O, Community Service, Where Art Thou?

The Values of Community Service Are Being Left Behind

Community service has now become more of a personal service.

With the competitiveness of college application, students are scrambling to supplement their applications with all manners of extracurriculars. Community service is usually listed amongst these. But in student desperation to have a one-up on all fellow applicants and competition, the original purpose of community service is lost.

In the past few years, college applications have become a lot more competitive when it comes to showing passion, especially passion for helping others. Lists of extracurriculars dominate the pages, especially with clubs and community service. It’s gotten to be so much of an issue that there have been clubs practically designated to the task of loading high school students up with community service hours.

The National Honor Society (NHS) is listed as a community service club, though the name would not imply this.

With such projects as entering Little League tryout results or wandering beaches in search of the occasional piece of trash, clubs like the NHS have reduced community service to a mere tally of hours rather than the selfless acts of goodwill that they should be.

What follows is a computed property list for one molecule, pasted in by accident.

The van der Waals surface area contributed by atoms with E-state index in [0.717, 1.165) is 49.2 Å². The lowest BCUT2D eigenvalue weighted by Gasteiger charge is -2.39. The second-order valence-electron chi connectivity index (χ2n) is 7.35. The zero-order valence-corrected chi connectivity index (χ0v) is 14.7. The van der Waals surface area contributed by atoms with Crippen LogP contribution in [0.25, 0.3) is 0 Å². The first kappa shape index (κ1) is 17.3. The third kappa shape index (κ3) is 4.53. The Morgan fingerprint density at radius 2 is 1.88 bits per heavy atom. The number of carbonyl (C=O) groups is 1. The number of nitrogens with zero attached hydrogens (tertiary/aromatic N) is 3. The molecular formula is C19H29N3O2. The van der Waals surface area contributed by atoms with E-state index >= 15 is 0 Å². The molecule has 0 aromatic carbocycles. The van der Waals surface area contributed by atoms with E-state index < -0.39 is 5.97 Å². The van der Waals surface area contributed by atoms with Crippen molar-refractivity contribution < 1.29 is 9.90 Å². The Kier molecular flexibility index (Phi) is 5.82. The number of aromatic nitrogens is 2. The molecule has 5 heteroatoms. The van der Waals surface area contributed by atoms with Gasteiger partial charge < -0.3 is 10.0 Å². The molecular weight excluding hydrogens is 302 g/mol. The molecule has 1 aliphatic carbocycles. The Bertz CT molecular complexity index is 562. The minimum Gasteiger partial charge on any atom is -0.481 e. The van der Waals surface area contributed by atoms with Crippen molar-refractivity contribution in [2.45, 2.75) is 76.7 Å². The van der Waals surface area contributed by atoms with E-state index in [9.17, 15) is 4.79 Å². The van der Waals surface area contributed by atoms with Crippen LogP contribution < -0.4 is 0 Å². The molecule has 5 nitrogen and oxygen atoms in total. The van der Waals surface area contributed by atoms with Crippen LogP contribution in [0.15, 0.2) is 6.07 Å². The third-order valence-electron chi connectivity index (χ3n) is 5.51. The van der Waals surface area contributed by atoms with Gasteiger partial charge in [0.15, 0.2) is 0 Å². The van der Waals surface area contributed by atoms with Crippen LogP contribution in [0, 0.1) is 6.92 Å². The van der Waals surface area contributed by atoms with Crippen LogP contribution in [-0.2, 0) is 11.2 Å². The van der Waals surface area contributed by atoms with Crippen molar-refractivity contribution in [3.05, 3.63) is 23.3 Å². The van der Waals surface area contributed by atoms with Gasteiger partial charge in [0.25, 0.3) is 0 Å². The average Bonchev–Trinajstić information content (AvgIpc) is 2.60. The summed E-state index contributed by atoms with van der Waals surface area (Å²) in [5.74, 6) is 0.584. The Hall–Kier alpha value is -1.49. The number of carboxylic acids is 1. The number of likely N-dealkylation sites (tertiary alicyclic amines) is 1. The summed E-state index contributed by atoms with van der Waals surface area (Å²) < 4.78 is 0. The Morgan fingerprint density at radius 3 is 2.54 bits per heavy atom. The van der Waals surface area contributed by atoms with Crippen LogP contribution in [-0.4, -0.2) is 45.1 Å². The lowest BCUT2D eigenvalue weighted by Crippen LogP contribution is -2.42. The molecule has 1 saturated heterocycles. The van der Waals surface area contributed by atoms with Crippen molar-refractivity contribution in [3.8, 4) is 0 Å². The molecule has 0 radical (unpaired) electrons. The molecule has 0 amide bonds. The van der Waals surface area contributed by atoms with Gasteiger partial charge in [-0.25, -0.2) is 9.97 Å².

This is not unique to NHS, however. Key Club, while a large institution at the school, struggles to bring members to its lunchtime meetings. Many other organizations also cater to the notion of helping those less fortunate, but clubs quickly become entrenched in mediocre service projects.

Simply speaking, community service is not service for the community; it is a student’s task done for their own benefit. This is the sad truth.

With this perspective, it’s almost impossible to assume that students won’t compromise the quality of their work, always looking at the clock for their shift to end.

Though it sounds negative to be harping on the loss of compassion in community service, it ultimately hurts a community when its reservoir of able, helpful and hardworking people are forced to give up kindness in order to keep up with the competition, which demands results. If this progression of half-hearted service continues, the community itself will suffer.

While there are a select few students who truly do community service for the sake, the majority of students treat it like a chore that needs to be done, rather than considering it a privilege to help society.

From its conception, community service has become diluted by the mainstream of college-bound students to consist of a full box on their college applications. No longer is it done to better society, but rather is simply a task that has to be done so each applicant is on the same level as the others. And with this, the actual quality of work is lost.